This is what I will and won’t do in 2024


I’m not a list-making type of person because of a personal flaw I seem to share with many others: I frequently don’t keep my promises. For example, at that point in my life I would be fluent in two or three languages, live abroad at least once, and settle near a beach.

One, two, three strikes and I’m out.

California is about to be hit by a wave of aging populations, and Steve Lopez is taking advantage of it. His column focuses on the blessings and burdens of old age and how some people are challenging the stigma associated with older adults.

However, here’s another new year and I came up with the brilliant idea of ​​making a list of things I will NOT do, suggesting greater chances of success. I had no problem creating a build, but because it makes me sound like a curmudgeon, I’ve created two separate lists: six things I won’t do in 2024 and eight things I will do. Perhaps a little positivity will allow me to avoid the indignity of a permanent classification of grumpy old man.

Six things I won’t do in 2024

1. Make lists.

I’m not sure when lists became so popular, but enough is enough. We’re not far from reading about the Richard M. Nixon Presidential Library and Museum’s 11 best places to stand upside down, or the 17 best ways to lick an ice cream cone in an elevator.

And then there’s the annoying issue of odd numbers, based on the misleading notion that readers are more curious about the specificity of, say, nine and 21 than they are about 10 and 20. Since this is my first (and last) list of 2024, I’m defiantly going with even numbers, although there may be one, three, or five reasons why I might change my mind.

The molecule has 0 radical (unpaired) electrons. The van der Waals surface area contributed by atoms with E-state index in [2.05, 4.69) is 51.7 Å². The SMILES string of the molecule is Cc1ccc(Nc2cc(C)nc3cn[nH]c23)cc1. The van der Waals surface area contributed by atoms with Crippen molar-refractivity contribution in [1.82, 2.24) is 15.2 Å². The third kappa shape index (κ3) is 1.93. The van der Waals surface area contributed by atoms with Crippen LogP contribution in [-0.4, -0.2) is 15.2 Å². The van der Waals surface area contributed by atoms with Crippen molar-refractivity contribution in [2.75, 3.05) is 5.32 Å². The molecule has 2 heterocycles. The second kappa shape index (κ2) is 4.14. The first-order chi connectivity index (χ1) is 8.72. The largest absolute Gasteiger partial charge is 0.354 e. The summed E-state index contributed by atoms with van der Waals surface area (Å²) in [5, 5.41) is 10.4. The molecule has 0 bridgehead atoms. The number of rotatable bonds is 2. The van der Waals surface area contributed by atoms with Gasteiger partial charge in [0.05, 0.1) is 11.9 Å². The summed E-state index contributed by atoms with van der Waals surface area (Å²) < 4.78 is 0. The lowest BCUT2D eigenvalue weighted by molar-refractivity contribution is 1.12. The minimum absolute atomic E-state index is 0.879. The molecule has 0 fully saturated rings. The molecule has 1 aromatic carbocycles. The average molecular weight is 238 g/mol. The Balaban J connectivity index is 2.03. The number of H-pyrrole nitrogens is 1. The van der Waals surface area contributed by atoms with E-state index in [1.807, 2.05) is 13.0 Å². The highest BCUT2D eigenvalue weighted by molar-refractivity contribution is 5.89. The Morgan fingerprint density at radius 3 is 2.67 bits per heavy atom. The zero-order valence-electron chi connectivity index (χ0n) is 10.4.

Five people in a row outside a building with the letters "DMV" in that.

Will our columnist write about the DMV in 2024? Count on that.

2. Stop talking to the DMV.

Judging by my email, there is nothing (not illness, not prescription costs, not death) of greater interest and irritation to Golden State readers than the license renewal process at the Department of Motor Vehicles. So watch this space for all things DMV and wish me luck as I try to renew my license this year.

3. Stand in line, except maybe at the DMV.

I have to thank Howlin’ Ray’s Nashville Hot Chicken for this. When it first opened in Chinatown, I was dying to try the products, but the line was practically all the way to City Hall.

At the risk of falling into cliché, I think there is an age when you hear the clock ticking and decide that you are not going to waste time doing things you don’t want to do. I understand that younger people don’t mind waiting in line and socializing at a trendy place, like Howlin’ Ray’s or Eggslut. But Los Angeles has a million restaurants and I’m a whore for those who don’t wait in line.

A long line of people next to a word wall "whore eggs" in that.

A lunch line at Eggslut in Los Angeles’ Grand Central Market wraps around the corner of the restaurant.

(Los Angeles Times)

4. Setting foot in a noisy restaurant…

unless I’m with people I really don’t want to talk to, in which case I’ll take them to Bavel in the Arts District.

A few years ago, I reached my lifetime noise accumulation limit in a Middle Eastern restaurant. I couldn’t hear what the specials were, I couldn’t hear what anyone at my table was saying, and if an asteroid had fallen from the sky and taken out the kitchen, no one would have heard the crash.

5. Visit Huntington Beach or retire in Idaho.

I know good people who live in Surf City, but the foolish majority on the City Council is hell-bent on turning the city into a political backwater. They have problems with the Pride flag, with masks and with library books, among other things.

As for Idaho, it’s the home of choice (as The Times’ Jack Dolan and Gina Ferazzi reported) for retired California police officers and firefighters who couldn’t stand the politics of the Golden State but didn’t mind getting into bed with the taxpayer-funded, sucking watering hole. large pensions that they are now spending in another state.